You can easily add wooden legs to your existing cabinet and take it from drab to fab with some paint and hardware. Follow this step-by-step guide to learn how to add legs to a cabinet, and you’ll be able to enjoy the satisfaction of creating a beautiful piece of black painted furniture.
Get ready to be amazed by the complete transformation your cabinet will go through. From getting rid of that old paint to adding leg braces and hardware, you won’t believe your eyes!. Read on for tips on how to add legs to a cabinet and see what it takes to get the job done right!
If transforming furniture is your passion, or you’ve just picked up a beautiful cabinet that needs a little bit of pizzazz, we’ve got you covered. Giving a fresh, modern look to an old or simple cabinet is easier than you might think.
With a dash of creativity, a little bit of elbow grease, and our helpful guide, you can add a new lease of life to your cabinet. So let’s dive right into it and help you embark on this exciting DIY journey of adding legs to a cabinet. Are you ready for some fun with furniture?
Supplies for Adding Legs to a Cabinet
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To transform our cabinet, we used the following tools and supplies.
- Plastic Scraper
- Protective Gear (Gloves, Eye Protection)
- Mineral Spirits
- 0000 Steel Wool
- Old rags or paper towels for clean up
- 2×2 and 2×6 Pieces of Wood
- 2.5″ Self Tapping Wood Screws
- Heavy-Duty Leg Braces
- Wooden Legs
- Aqua Lock Primer in Black
- Paint Roller
- 220 and 400 grit sandpaper
- General Finishes Enduro Poly Black
- Paint Sprayer
Preparing the Cabinet for Paint
Before we could add legs to this cabinet, it needed some work to get the cabinet ready for a new paint job. The original finish was pretty bad, and we didn’t trust that the original finish would hold up, so we removed it.
If your cabinet doesn’t have a bad paint job on it, you can definitely skip this step before adding legs and paint to your cabinet!
The first thing we did was remove the doors from the cabinet. This gave us the needed space to work freely inside and outside of the cabinet, as well as everywhere on each door.
For this process, we used Citristrip, plastic wrap to keep the stripper wet longer (so it would work better), a plastic scraper to scrape off the paint, and some mineral spirits and 0000 steel wool to scrub off paint in the details and stubborn places.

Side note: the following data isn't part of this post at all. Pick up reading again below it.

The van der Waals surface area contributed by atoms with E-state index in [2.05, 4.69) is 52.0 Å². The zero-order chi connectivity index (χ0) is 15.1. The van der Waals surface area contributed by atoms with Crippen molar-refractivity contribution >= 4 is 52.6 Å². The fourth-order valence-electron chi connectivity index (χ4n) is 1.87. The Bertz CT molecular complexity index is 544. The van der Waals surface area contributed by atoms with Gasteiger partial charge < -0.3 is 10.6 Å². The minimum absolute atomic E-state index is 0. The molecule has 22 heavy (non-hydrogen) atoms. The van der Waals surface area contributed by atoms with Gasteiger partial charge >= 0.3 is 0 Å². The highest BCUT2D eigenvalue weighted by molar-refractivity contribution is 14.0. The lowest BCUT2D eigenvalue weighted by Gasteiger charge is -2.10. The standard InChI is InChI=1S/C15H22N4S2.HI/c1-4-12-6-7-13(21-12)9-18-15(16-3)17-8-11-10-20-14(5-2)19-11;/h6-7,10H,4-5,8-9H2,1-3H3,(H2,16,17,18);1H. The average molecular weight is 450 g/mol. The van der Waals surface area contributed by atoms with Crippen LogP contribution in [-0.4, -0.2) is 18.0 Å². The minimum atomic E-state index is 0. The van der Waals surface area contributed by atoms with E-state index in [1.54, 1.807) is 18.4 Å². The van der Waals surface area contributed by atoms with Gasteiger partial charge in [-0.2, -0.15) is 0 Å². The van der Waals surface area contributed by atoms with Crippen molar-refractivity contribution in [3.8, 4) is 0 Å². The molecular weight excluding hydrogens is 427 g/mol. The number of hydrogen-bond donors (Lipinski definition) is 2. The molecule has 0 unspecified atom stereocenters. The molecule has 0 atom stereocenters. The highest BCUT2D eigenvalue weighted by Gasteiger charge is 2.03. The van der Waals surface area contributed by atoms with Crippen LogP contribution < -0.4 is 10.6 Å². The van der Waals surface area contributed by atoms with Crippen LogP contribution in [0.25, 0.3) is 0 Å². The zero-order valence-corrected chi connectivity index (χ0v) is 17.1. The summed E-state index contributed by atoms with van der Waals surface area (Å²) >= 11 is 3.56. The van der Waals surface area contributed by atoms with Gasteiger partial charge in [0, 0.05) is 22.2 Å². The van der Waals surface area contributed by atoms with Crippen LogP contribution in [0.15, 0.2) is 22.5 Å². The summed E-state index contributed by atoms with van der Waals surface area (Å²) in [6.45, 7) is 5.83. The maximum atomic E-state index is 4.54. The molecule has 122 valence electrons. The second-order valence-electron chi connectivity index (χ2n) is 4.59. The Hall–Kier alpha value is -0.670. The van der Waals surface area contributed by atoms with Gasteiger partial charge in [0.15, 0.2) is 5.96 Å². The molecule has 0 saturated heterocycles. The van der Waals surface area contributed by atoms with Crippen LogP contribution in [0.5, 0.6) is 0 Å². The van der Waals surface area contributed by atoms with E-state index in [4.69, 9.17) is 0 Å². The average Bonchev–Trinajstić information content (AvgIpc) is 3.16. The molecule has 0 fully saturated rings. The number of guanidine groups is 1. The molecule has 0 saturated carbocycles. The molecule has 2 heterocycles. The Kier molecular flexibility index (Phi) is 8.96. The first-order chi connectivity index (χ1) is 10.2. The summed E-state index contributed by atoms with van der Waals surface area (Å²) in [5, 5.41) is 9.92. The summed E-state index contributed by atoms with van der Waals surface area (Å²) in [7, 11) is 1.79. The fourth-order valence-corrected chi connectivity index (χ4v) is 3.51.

Here’s our list of the best tools for removing paint from wood to learn more about the different tools to remove paint and find out which one is best for your project.
Once we had scraped off as much paint as we could, we used mineral spirits and 0000 steel wool to clean off the remaining Citristrip and paint residue.
You can read in detail about how to remove paint from wooden furniture in our how to remove paint from furniture post.
Then we let the cabinet dry completely. This took a couple of days to get the saturated wood to dry out completely, but you can’t paint over wet wood, so it’s a pretty important step in the process.
Adding Support for Cabinet Legs
The next step in our process was to add support for the wooden legs. It’s actually pretty simple!
To do this, we aligned the pieces of wood under the cabinet, making sure they were in the right position to support our new legs.
Once they were all set, we secured them using 2.5″ self-tapping wood screws, drilling them right into the underside of the cabinet.
We made sure the screws were long enough to go through the 2x wood and make it into the cabinet at least halfway to give these braces as much support as possible.
But if your furniture has old legs that will just unscrew, check out our post about how to add feet to a dresser for the process.
How to Add Legs to a Cabinet
Next up, it’s time to add those fabulous legs! This can truly transform the look of your cabinet and give it an entirely new feel. Here’s our list of the best wood legs to add to furniture to help you choose the one that is best for your project.